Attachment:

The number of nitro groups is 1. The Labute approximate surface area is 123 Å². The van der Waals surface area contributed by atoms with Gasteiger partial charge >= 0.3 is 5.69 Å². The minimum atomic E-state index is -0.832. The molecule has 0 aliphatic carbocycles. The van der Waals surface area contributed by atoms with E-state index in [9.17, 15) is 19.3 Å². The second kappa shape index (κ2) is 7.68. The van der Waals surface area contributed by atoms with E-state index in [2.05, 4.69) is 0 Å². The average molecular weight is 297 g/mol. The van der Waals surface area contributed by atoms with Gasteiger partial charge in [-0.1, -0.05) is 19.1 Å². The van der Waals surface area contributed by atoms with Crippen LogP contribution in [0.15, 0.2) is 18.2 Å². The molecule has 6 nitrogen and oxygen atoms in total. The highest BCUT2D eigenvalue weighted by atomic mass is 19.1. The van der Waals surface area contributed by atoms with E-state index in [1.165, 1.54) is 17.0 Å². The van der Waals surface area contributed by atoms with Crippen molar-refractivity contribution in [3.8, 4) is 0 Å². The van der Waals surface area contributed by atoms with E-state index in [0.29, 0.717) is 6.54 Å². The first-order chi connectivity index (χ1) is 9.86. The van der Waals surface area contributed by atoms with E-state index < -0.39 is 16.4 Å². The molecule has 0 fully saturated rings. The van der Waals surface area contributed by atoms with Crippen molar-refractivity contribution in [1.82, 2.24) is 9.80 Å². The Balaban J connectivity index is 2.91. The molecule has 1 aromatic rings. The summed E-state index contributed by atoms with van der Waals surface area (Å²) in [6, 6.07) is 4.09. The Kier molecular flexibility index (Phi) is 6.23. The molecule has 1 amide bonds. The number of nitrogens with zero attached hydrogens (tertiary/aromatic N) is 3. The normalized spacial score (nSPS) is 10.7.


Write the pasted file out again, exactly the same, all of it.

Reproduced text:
The number of nitro groups is 1. The Labute approximate surface area is 123 Å². The van der Waals surface area contributed by atoms with Gasteiger partial charge >= 0.3 is 5.69 Å². The minimum atomic E-state index is -0.832. The molecule has 0 aliphatic carbocycles. The van der Waals surface area contributed by atoms with E-state index in [9.17, 15) is 19.3 Å². The second kappa shape index (κ2) is 7.68. The van der Waals surface area contributed by atoms with E-state index in [2.05, 4.69) is 0 Å². The average molecular weight is 297 g/mol. The van der Waals surface area contributed by atoms with Gasteiger partial charge in [-0.1, -0.05) is 19.1 Å². The van der Waals surface area contributed by atoms with Crippen LogP contribution in [0.15, 0.2) is 18.2 Å². The molecule has 6 nitrogen and oxygen atoms in total. The highest BCUT2D eigenvalue weighted by atomic mass is 19.1. The van der Waals surface area contributed by atoms with E-state index in [1.165, 1.54) is 17.0 Å². The van der Waals surface area contributed by atoms with Crippen molar-refractivity contribution in [3.8, 4) is 0 Å². The van der Waals surface area contributed by atoms with E-state index in [0.29, 0.717) is 6.54 Å². The first-order chi connectivity index (χ1) is 9.86. The van der Waals surface area contributed by atoms with E-state index < -0.39 is 16.4 Å². The molecule has 0 fully saturated rings. The van der Waals surface area contributed by atoms with Crippen molar-refractivity contribution in [1.82, 2.24) is 9.80 Å². The Balaban J connectivity index is 2.91. The molecule has 1 aromatic rings. The summed E-state index contributed by atoms with van der Waals surface area (Å²) in [6, 6.07) is 4.09. The Kier molecular flexibility index (Phi) is 6.23. The molecule has 1 amide bonds. The number of nitrogens with zero attached hydrogens (tertiary/aromatic N) is 3. The normalized spacial score (nSPS) is 10.7.